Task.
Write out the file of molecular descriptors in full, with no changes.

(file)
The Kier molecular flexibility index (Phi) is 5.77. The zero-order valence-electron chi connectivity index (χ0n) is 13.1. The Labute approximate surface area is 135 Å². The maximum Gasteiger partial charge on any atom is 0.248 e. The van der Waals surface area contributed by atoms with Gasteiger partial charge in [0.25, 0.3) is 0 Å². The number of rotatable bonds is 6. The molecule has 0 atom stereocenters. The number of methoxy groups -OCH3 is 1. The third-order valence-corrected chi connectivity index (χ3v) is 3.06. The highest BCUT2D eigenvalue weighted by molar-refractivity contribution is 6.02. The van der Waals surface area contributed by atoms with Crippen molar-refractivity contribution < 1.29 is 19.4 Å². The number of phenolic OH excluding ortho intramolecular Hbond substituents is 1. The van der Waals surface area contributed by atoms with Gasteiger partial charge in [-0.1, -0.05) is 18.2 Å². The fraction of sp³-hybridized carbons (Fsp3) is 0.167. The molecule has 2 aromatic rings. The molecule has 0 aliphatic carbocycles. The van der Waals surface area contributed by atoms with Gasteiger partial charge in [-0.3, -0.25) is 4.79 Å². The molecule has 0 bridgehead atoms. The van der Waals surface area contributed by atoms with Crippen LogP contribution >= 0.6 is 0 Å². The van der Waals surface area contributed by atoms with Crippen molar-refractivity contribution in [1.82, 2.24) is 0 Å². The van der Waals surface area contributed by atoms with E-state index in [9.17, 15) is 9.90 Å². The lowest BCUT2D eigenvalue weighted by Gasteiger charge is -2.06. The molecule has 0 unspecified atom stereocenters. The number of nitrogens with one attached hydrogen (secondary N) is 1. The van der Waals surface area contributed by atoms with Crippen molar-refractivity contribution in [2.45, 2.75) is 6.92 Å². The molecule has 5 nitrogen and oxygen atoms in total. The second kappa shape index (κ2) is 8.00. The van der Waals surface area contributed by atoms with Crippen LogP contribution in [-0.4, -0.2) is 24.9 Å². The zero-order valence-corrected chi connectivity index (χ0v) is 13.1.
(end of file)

The Kier molecular flexibility index (Phi) is 5.77. The zero-order valence-electron chi connectivity index (χ0n) is 13.1. The Labute approximate surface area is 135 Å². The maximum Gasteiger partial charge on any atom is 0.248 e. The van der Waals surface area contributed by atoms with Gasteiger partial charge in [0.25, 0.3) is 0 Å². The number of rotatable bonds is 6. The molecule has 0 atom stereocenters. The number of methoxy groups -OCH3 is 1. The third-order valence-corrected chi connectivity index (χ3v) is 3.06. The highest BCUT2D eigenvalue weighted by molar-refractivity contribution is 6.02. The van der Waals surface area contributed by atoms with Crippen molar-refractivity contribution < 1.29 is 19.4 Å². The number of phenolic OH excluding ortho intramolecular Hbond substituents is 1. The van der Waals surface area contributed by atoms with Gasteiger partial charge in [-0.1, -0.05) is 18.2 Å². The fraction of sp³-hybridized carbons (Fsp3) is 0.167. The molecule has 2 aromatic rings. The molecule has 0 aliphatic carbocycles. The van der Waals surface area contributed by atoms with Gasteiger partial charge in [-0.3, -0.25) is 4.79 Å². The molecule has 0 bridgehead atoms. The van der Waals surface area contributed by atoms with Crippen LogP contribution >= 0.6 is 0 Å². The van der Waals surface area contributed by atoms with Crippen molar-refractivity contribution in [1.82, 2.24) is 0 Å². The van der Waals surface area contributed by atoms with E-state index in [9.17, 15) is 9.90 Å². The lowest BCUT2D eigenvalue weighted by Gasteiger charge is -2.06. The molecule has 0 unspecified atom stereocenters. The number of nitrogens with one attached hydrogen (secondary N) is 1. The van der Waals surface area contributed by atoms with Crippen molar-refractivity contribution in [2.45, 2.75) is 6.92 Å². The molecule has 5 nitrogen and oxygen atoms in total. The second kappa shape index (κ2) is 8.00. The van der Waals surface area contributed by atoms with Crippen LogP contribution in [-0.4, -0.2) is 24.9 Å². The zero-order valence-corrected chi connectivity index (χ0v) is 13.1.